**Exercise 1.4.4:** Show that \(\int_0^{r_1} (d\ell/d\mu) d\mu = r_1\). Is this the radius? How are radius and circumference related? Note that because the length between the center and the circle is indeed independent of which point on the circle (which value of \(\phi\) or \(\lambda\)) we have proved that this is indeed a circle.

You have now demonstrated that the path parametrized by \(\lambda\) is a circle, that it has radius \(r_1\) and it has circumference \(2\pi r_1\). This may seem tedious. All we have managed to achieve is to derive a simple geometrical fact that you already know. The value will come soon, when you will use the same techniques to calculate the relationship between radius and circumference in geometries for which this well-known result no longer holds.

Before going on, we should take a little more care. We have shown that a particular path that takes us from the origin to \(r=r_1\), \(\theta = \pi/2\) and \(\phi = \lambda\) has distance \(r_1\) independent of \(\lambda\). But maybe there's a shorter path? Here we will demonstrate that there is not a shorter path; the one prescribed is the shortest path possible. To do so, we use a result from the calculus of variations. That result is as follows:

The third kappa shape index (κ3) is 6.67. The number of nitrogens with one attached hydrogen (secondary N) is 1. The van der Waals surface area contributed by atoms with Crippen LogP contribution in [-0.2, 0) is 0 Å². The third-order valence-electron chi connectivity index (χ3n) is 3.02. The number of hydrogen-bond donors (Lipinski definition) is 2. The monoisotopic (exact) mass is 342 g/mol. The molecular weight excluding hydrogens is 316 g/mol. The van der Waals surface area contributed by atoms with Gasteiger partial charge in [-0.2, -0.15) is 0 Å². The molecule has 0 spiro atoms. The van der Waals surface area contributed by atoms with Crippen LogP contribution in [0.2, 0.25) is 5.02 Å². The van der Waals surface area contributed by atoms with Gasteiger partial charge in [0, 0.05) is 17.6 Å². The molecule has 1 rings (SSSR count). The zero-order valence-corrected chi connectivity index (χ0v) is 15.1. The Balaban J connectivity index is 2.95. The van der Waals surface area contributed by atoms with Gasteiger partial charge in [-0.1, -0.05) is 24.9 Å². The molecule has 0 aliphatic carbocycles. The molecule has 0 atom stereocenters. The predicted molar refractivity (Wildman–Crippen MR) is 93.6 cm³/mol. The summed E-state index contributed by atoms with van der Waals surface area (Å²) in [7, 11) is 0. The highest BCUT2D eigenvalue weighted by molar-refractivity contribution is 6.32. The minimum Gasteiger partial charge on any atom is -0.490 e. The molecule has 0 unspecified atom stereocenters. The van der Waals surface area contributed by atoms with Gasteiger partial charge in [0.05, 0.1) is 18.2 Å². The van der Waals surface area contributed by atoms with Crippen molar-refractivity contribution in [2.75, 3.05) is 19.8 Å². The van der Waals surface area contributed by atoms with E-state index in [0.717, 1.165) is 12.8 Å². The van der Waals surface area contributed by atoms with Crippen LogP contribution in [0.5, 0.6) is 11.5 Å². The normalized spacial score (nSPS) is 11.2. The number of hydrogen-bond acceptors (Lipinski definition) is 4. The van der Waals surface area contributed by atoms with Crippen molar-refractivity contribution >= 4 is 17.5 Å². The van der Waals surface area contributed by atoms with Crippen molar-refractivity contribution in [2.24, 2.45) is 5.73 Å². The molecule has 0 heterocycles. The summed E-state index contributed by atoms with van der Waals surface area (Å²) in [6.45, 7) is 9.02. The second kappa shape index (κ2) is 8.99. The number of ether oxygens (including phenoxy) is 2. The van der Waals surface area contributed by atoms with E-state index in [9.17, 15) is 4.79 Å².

For \(J = \int_1^2 d\mu f(q_i,\dot q_i , \mu)\) where \(\dot q_i \equiv dq_i/d\mu\), the path from point 1 to 2 that extremizes \(J\) satisfies these equations

\[\dfrac{d}{d\mu}\left(\dfrac{\partial f}{\partial \dot q_i}\right) = \dfrac{\partial f}{\partial q_i}\]

This is a mathematical result with more than one application. In mechanics, the action is given as an integral over the Lagrangian so that

\[S = \int dt L(q_i, \dot q_i, t)\]

with \(\dot q_i \equiv dq_i/dt\), and because a system passes from point 1 to point 2 along the path that minimizes the action, the path taken will satisfy

\[\dfrac{d}{dt}\left(\dfrac{\partial L}{\partial \dot q_i}\right) = \dfrac{\partial L}{\partial q_i}\]

which you know as the *Euler-Lagrange equations*.

In the case at hand we have length = \(\int d\mu \dfrac{d\ell}{d\mu}\) where

\[f = \dfrac{d\ell}{d\mu} = \sqrt{\dot r^2 + r^2\left(\dot \theta^2 + \sin^2\theta \dot \phi^2\right)}\]

(note the overdot is differentiation with respect to the independent variable which here is \(\mu\) again) so the shortest-length path between any two points should satisfy

\[\dfrac{d}{d\mu}\left(\dfrac{\partial f}{\partial \dot r}\right) = \dfrac{\partial f}{\partial r}\]

\[\dfrac{d}{d\mu}\left(\dfrac{\partial f}{\partial \dot \theta}\right) = \dfrac{\partial f}{\partial \theta}\]

\[\dfrac{d}{d\mu}\left(\dfrac{\partial f}{\partial \dot \phi}\right) = \dfrac{\partial f}{\partial \phi}\]